Back to the operation of the gun for a moment, the recoil impulse on the BC-10 is stout. I’ve shot plenty of AR-10s in both .308 and 6.5 Creedmoor, and the Bear Creek Arsenal BC-10 has noticeably more recoil than any I’ve ever shot before. Not so much that it’s unmanageable, but enough that I would recommend installing a brake on the gun’s 5/8×24 threaded muzzle over the included A2-style flash hider.
In terms of accuracy, the BC-10 was easily capable of making hits out to 750 yards using quality ammunition like Hornady’s 140gr ELD Match rounds. When I shot for groups at 100 yards, the gun hovered around 1.1 MOA with a few groups sub MOA and one group measuring 1.3 MOA. Given, the latter was done with Aguila FMJ ammo, which isn’t known for being match-grade.
Either way, the gun was dangerously precise at all distances tested.
Bear Creek Arsenal BC-10 Verdict
The BC-10 upper receiver has an MSRP of $479.99, but Bear Creek Arsenal regularly runs sales on their guns and components, so it’s possible to find this upper for just under $300. At that price point, the Bear Creek Arsenal BC-10 Side-Charging AR-10 Upper’s reliability and accuracy make it a no-brainer for shooters in search of an inexpensive long-range lead-slinger. It might weigh as much as a bazooka and kick as hard as one, but the BC-10 is die-hard reliable, and more accurate than most shooters are realistically capable of.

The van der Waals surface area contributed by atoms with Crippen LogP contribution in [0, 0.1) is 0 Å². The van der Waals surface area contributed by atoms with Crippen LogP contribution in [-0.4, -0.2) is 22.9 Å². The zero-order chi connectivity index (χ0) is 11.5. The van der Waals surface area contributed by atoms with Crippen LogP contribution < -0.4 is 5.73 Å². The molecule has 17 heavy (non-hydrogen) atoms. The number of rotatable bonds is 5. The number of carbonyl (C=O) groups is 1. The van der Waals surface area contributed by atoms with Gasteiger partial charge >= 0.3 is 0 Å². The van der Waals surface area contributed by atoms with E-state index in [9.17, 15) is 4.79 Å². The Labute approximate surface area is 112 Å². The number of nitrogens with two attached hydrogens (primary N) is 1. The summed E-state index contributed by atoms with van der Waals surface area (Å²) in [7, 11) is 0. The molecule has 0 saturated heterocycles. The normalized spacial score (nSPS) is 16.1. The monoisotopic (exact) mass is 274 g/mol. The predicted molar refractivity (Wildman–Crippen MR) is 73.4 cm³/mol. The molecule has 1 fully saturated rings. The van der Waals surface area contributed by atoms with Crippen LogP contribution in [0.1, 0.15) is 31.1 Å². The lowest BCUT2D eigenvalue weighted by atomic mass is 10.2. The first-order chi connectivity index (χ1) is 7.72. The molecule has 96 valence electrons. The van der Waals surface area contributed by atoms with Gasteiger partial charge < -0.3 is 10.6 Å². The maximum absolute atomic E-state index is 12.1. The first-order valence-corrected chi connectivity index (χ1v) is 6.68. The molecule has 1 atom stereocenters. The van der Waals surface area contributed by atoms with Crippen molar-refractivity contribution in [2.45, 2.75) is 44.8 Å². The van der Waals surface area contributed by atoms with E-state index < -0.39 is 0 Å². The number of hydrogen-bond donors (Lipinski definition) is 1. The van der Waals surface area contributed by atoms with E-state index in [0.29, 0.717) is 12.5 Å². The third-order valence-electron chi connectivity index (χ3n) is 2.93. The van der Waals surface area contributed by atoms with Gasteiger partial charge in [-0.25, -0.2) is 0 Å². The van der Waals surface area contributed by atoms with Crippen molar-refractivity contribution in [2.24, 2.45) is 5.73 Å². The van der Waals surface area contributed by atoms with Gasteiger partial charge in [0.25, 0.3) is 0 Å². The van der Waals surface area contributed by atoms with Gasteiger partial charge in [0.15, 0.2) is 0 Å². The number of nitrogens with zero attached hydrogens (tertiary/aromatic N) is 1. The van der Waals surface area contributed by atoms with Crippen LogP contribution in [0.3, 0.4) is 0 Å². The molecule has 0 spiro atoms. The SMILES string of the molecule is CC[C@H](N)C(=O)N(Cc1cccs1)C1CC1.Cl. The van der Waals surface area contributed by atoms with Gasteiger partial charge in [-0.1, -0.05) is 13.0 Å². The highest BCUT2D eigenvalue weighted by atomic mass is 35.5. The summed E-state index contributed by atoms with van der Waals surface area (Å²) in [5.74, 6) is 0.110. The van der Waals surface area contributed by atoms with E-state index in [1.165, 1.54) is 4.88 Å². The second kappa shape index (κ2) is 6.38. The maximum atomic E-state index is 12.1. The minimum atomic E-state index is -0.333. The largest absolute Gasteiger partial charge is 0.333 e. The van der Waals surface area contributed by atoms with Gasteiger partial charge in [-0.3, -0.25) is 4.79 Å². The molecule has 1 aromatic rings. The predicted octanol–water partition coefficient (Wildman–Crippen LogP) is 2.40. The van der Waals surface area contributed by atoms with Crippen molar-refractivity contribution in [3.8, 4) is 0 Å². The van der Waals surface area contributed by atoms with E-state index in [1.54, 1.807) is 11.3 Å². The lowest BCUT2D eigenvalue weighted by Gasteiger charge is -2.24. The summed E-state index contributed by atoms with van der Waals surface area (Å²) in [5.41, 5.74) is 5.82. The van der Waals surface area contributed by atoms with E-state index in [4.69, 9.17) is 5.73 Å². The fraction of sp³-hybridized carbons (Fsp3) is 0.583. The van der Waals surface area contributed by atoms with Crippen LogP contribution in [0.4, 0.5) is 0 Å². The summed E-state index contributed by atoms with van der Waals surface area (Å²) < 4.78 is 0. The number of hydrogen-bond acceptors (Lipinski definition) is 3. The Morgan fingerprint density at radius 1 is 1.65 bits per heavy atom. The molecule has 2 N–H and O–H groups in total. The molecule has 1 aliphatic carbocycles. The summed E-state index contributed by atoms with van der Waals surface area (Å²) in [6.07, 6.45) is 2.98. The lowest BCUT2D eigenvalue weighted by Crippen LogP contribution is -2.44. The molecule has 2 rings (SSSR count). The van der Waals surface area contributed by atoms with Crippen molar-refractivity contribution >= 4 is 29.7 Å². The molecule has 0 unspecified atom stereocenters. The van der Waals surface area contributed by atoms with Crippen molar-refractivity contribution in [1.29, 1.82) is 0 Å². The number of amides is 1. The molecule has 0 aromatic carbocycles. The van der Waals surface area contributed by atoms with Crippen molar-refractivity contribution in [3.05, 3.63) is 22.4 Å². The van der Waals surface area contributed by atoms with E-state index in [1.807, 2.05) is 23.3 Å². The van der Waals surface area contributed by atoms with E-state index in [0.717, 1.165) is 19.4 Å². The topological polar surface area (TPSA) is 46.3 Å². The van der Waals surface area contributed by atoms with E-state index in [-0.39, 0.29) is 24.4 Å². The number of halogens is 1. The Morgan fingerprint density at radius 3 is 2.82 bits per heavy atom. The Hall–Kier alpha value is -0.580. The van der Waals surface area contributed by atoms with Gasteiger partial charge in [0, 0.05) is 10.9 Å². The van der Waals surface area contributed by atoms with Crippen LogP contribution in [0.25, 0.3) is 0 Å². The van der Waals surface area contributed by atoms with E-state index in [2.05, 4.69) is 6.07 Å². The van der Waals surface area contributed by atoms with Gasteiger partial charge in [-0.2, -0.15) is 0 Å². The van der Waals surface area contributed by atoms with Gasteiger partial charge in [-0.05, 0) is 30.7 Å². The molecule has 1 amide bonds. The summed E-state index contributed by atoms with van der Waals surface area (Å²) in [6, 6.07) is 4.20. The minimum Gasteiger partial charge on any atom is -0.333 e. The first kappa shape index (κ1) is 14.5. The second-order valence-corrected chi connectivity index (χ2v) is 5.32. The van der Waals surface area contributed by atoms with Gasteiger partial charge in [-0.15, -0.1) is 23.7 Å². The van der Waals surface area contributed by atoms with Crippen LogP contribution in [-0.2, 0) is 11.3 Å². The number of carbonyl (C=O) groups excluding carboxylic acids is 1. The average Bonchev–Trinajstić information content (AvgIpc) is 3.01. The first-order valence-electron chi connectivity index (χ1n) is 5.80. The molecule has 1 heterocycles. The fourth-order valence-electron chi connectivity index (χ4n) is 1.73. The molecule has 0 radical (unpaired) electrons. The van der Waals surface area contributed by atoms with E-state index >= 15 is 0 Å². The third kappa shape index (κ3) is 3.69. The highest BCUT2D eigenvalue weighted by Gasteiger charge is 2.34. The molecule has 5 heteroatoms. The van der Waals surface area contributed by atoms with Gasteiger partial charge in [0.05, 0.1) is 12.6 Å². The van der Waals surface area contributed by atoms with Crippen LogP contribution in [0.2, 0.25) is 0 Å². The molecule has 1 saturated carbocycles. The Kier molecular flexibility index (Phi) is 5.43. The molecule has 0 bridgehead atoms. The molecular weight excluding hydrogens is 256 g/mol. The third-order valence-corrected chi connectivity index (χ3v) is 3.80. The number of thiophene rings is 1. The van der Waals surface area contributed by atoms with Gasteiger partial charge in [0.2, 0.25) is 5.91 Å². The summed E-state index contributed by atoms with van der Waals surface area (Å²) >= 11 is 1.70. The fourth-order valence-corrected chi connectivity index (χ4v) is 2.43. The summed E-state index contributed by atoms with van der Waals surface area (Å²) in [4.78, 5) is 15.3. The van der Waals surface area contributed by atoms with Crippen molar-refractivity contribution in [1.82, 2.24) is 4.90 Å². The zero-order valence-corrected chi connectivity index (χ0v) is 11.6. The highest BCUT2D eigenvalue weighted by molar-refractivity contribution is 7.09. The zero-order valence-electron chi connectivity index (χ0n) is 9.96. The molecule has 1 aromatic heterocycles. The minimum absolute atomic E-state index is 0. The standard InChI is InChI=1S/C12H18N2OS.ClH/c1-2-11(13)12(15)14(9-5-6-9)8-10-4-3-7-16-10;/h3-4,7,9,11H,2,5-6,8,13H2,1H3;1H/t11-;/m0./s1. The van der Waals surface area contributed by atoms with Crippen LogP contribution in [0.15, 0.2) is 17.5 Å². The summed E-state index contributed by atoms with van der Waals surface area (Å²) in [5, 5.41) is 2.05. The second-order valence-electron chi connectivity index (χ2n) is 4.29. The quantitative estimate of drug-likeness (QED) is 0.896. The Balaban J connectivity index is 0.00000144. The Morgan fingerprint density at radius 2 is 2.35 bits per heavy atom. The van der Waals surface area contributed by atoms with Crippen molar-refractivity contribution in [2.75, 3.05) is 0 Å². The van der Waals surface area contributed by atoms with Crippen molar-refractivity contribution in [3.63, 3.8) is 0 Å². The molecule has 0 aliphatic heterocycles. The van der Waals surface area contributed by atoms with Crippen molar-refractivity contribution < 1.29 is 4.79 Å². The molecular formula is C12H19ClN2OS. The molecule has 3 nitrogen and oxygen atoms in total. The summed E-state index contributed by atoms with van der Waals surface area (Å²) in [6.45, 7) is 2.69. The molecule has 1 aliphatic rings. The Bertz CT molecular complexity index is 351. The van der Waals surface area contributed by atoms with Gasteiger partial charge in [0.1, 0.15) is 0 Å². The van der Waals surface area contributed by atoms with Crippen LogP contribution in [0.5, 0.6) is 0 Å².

Bear Creek Arsenal BC-10 Side-Charging AR-10 Upper Specifications:
- Model Name: Bear Creek Arsenal BC-10 Side-Charging AR-10 Upper
- Brand: Bear Creek Arsenal BC-10
- SKU: 9811N-UASCH65CRHB2218M-15MSR
- Weight (lbs): 8.600000
- Magazine Capacity: N/A
- Length: 22
- Profile: Heavy Barrel
- Twist: 1:8
- Finish Black Nitride
- Material: 4150 Chrome Moly Vanadium
- Thread Pitch: 5/8 x 24
- Caliber: 6.5 Creedmoor
- Feed Ramp: AR-10 Feedramp
- Flutes: None
- Gas System: Rifle Length
- Gas Block: System 0.936
- Charging Style: Right Side Charging
- Classification: Complete Upper Assembly
- Platform: AR-10
- Bolt Material: E9310
- Receiver Material: Billet
Fast Links to all the Sweet Gear Seen in this Review
- Warne Tactical Rings Scope Rings
- Hornady 6.5 Creedmoor Match Ammo
- Atlas 5H Bipod
- Brownells AR10 Lower Rifle Reciever
- Mean Arms Pistol Grip
- Magpul AR10 Magazine
- Lancer AR10 Magazine
About Jim Grant
Jim is one of the elite editors for AmmoLand.com, who in addition to his mastery of prose, can wield a camera with expert finesse. He loves anything and everything guns but holds firearms from the Cold War in a special place in his heart.
When he’s not reviewing guns or shooting for fun and competition, Jim can be found hiking and hunting with his wife Kimberly, their son, and their dog Peanut in the South Carolina low country.